OVER the last few days I have been listening with increasing incredulity to the BBC’s interrogations, if such a word can be used, of Professor Neil Ferguson of Imperial College London. I hold him responsible for ramping up the incidences of ‘What’s the Time, Mr Wolf?’ in the Harper household from a manageable pre-coronavirus level to one which is threatening to overwhelm the system, so have a keen interest in the validity of his predictions.
Credulity, however, is not something that BBC interviewers could ever be accused of lacking. The science is settled, after all. All that is required of high-handed interviewers such as Mishal Husain is unquestioningly to dispense the government’s advice. I find the lack of curiosity quite astounding, particularly in journalists. They have accepted that it is in the public’s interest to stay at home so feel no need to examine the logic. They seem to think that to do so would give implicit consent to disobey. I think they’re wrong: I think the population’s compliance depends on rigorous probing of the advice.
Andrew Marr did little better on Sunday, feinting to quiz the expert but pulling his punches each time, ultimately taking his projections as immutable fact. I understand the BBC have to pick out the middle path but it’s the facts they deem unchallengeable that betray their bias.
This is a rapidly evolving situation with the experts fairly admitting to having an imperfect understanding of the key inputs to their modelling. This is not a criticism of expertise, this is a criticism of inquiry. Here are some questions that would improve my own limited understanding:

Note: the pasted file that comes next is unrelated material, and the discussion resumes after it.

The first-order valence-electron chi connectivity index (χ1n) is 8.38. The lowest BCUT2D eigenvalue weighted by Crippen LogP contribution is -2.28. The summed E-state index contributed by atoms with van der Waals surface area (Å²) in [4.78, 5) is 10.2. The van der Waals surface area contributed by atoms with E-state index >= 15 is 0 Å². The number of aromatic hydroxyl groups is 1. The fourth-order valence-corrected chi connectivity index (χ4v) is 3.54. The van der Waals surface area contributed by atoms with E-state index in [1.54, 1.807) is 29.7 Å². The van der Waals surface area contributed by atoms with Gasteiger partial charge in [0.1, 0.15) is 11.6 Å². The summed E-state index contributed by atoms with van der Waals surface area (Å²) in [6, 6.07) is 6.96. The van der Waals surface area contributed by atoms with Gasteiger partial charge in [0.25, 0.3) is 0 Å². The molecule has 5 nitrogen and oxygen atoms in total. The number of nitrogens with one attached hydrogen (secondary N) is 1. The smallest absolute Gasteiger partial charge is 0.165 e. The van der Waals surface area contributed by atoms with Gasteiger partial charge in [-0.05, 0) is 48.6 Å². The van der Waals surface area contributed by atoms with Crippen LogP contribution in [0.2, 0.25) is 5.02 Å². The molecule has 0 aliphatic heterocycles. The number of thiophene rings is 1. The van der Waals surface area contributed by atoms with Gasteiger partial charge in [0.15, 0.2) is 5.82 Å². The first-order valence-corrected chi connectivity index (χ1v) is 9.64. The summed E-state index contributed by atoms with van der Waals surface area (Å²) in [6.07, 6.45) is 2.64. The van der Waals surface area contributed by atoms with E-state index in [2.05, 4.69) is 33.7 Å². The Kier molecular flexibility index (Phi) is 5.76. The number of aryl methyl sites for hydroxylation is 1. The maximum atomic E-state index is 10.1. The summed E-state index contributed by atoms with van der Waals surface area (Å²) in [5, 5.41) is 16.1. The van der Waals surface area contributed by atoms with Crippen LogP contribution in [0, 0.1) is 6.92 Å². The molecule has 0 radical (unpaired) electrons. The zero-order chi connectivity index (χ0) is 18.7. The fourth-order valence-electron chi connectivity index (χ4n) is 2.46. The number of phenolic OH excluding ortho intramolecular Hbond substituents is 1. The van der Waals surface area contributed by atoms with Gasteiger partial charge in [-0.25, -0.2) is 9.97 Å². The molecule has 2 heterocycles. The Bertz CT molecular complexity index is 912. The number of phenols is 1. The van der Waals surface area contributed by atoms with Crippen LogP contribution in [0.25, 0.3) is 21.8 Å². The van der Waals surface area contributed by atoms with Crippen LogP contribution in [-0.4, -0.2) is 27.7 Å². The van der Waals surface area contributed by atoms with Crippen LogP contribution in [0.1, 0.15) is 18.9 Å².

Predictions for the infection fatality rate of swine flu were considerably worse in the early stages of the pandemic than borne out in reality. What did you learn from this when modelling Covid-19?
How reliant are the models on the first date of transmission within the studied country? If that date is moved back a fortnight what does it do to your IFR?
What is the sensitivity of thepolymerase chain reaction (PCR) test used to diagnose Covid-19?
If the false negative rate is as high as you say, would you confidently tell a self-isolating doctor who tested negative to return to work?
If the advice following both a positive and negative result is the same why run the test?
Is there any cross-immunity from other strains of coronavirus? Are some people ‘resistant’ to this infection? What proportion?
What proportion of people who share a house with somebody who is infected go on to become infected themselves?
What proportion of ventilated patients could expect to survive to discharge?
If a person is willing to accept the risk to be with a dying relative what business does a hospital have in denying that?
Are one thousand nights of dancing and thrill and laughter worth a year in the care home?
These questions are not all of an epidemiological nature, they may not even have answers, but I would like somebody to be asking them.